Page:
• The Jats trashed a government offer to include those with an annual income of less than Rs 6 lakh under an Economically Backward Persons (EBP) category with a 20% quota, to be shared with four other castes: Tyagis, Rors, Bishnois, and Jat Sikhs. The government has now announced it will prepare a draft Bill for reservation, and try to bring it in the Assembly session beginning March 17. However, such a Bill may not stand judicial scrutiny in view of the 50% ceiling on quota in government jobs imposed by the Supreme Court. This ceiling has been reached in Haryana, which has 27% reservation for OBCs, 20% SCs, and 3% for the disabled. This is why the Punjab and Haryana High Court had struck down the Congress government’s 10% percent quota for Jats, Jat Sikhs, Bishnois, Tyagi’s, and Rors as Special Backward Classes.


  • The protest was held by Hawa Singh Sangwan, a retired CRPF commandant and the Haryana chief of the All India Jat Arakshan Sangharsh Samiti. In 2012, Sangwan had organized a similar protest at the same site, as a result of which the Congress government gave the community the SBC status.
Hawa Singh Sangwan

Government Decision

Cheer Haran Movie- 13angle.com
Cheer Haran : Movie Trailor
  • Haryana government decided to grant the OBC status to Jats after their community leaders held a meeting with Union Home Minister Rajnath Singh, said Anil Jain, BJP in-charge of Haryana. The enacted Bill enlists the Jats of Hindu, Sikh, and Muslim jats, Bishnois, Tyagi’s, and Rors in the recently sculpted Backward Classes (C) category, making them eligible for 10% reservation in class 3 and 4, and 6% reservation in class 1 and 2 jobs.

  • A documentary film was directed by Kuldeep Ruhil, name CHEER HARAN. The story is an attempt to peep into the psyche of Haryana in the aftermath of Jat Reservation Agitation 2016. It’s an attempt to decide the two words Jat and Reservation and understand why the agitation, all of a sudden, turned horribly violent.

Cons Of The Agitation

  • There is a huge loss of economic activity not only in the state of Haryana but across the Northern states of India. As the supply of the essential items has been severely impacted, we cannot rule out the impact on inflation. By 25 February, the riots were estimated to have caused a loss of ₹340 billion (US$4.5 billion) in northern India. The Railway Minister said in the Lok Sabha, “Due to the damage to property and cancellation of tickets during the agitation, the Railways have suffered a loss of about Rs 55.92 crore. By 26 February, 30 people had died in the violence.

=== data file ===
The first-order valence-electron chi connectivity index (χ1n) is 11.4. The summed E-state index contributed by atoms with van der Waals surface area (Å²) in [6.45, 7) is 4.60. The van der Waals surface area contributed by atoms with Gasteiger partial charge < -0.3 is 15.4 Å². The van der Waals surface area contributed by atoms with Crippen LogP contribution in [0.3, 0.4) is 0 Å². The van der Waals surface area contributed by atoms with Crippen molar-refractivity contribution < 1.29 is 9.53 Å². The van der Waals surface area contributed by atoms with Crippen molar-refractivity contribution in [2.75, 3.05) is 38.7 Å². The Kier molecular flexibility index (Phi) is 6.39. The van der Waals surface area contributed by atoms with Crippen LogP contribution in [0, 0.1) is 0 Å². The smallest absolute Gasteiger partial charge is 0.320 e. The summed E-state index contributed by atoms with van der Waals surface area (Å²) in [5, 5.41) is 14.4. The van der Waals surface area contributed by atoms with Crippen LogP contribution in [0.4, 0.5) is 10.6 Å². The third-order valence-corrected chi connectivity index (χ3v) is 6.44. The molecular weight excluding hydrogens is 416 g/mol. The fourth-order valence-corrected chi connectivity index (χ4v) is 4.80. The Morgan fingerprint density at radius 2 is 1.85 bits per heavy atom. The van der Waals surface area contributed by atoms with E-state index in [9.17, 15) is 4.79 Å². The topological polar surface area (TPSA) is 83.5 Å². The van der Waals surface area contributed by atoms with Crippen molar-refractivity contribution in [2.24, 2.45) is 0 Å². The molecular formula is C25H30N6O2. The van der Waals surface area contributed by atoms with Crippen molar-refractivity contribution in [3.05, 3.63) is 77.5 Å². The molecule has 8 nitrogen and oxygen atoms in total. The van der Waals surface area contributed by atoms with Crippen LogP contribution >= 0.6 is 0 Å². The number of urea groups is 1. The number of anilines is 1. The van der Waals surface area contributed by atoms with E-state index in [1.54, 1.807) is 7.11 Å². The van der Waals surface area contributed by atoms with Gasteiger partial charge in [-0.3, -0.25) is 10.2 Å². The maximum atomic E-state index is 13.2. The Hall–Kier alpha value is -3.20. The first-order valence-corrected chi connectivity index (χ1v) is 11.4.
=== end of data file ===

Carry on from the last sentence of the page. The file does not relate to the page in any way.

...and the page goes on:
Difference Between Jatt And Jat

I Am A Jat. People often confuse me for a Jatt. Here’s The Difference Between the Two.

  • People get confused when they hear about Jatts and Jats. Are Jatts and Jats the same thing? If not, how are they different? Where are they from? Is it Punjab or is it Haryana? It’s a common dilemma. Well me being a Jat, I have had to face this issue a lot and have had to explain it to people every time. So here it is.

  • Originally, there was only one caste known as ‘Jats’, a traditionally agricultural community (Kisaans as we call them) in Northern India and Pakistan. 

  • Later on, ‘Jats’ got divided into three different communities based on the religion they chose to follow. In western Punjab, Jats became predominantly Muslim, in eastern Punjab, Sikhs (Jats), and in Haryana, the areas between the Delhi region and Agra, predominantly Hindus (Jats).

  • However, over the years, many Jats have abandoned agriculture in favor of urban jobs. A large number of Jat people serve in the Indian Army including Jat Regiment, Sikh Regiment, etc.

  • The Jatts form nearly 25% of the population of Punjab. Many of them are landowners and are popularly known as ‘Zamindars’. The followers of Sikhism offer their services in Gurudwaras and provide food to all. 

  • So that’s all you need to know about the differences between a Jatt and a Jat. And if you can’t remember all that, then just know that a Jatt is a Whiskey lover & a Jat is a Hookah lover!


  • Over the years, several Jats abandoned agriculture in favor of urban jobs and used their dominant economic and political status to claim higher social status.

  • ‘The Jats also provide an important insight into how religious identities evolved during the pre-colonial era. Before they settled in Punjab and other northern regions, the pastoralist Jats had little exposure to any of the mainstream religions. Only after they became more integrated into the agrarian world did the Jats adopt the dominant religion of the people in whose midst they dwelt.’

  • The Jats conform fully to the idea of a ‘dominant caste’, a term the eminent sociologist M N Srinivas used to refer to any community that is both numerically strong in a village or local area, as well as wields power through control over land.

Top 13 Interesting Facts About The Agitation

  1. The community played an important role in the development of the martial Khalsa Panth of Sikhism.

  2. Thakur Deshraj, Ram Lal Halaand Al-Biruniconsider Jats to be the descendants of Krishna.

  3. In Punjab, the states of Patiala, Faridkot, Jind, and Nabha were ruled by the Sikh Jats.

  4. The story behind the 2016 Jat Reservation Agitation, a series of protests which occurred in North India and led to atleast 30 deaths.

  5. The community has been extra rich due to being owners of the land around Delhi, which is also one of the fertile regions of India.

  6. Jat population is estimated to be around 30 million in South Asia in 2010.

  7. Religion-wise break-up of Jats is as follows: 47% Hindus, 33% Muslims, and 20% Sikhs.

  8. Many Jat people serve in the Indian Army.

  9. The Jat people were designated by officials of the British Rajas a “martial race”.

  10. The Jats participated in both World War I and World War II, as a part of the British Indian Army.

  11. Jats pray to their dead ancestors, a practice which is called Jathera.

  12. The Jat people are subdivided into numerous clans, some of which overlap with other groups.

  13. Some Jat people have become notable political leaders, including the sixth Prime Minister of India, Charan Singh, and the sixth Deputy Prime Minister of India, Chaudhary Devi Lal.

Srishti Chugh- 13angle Intern

Srishti Chugh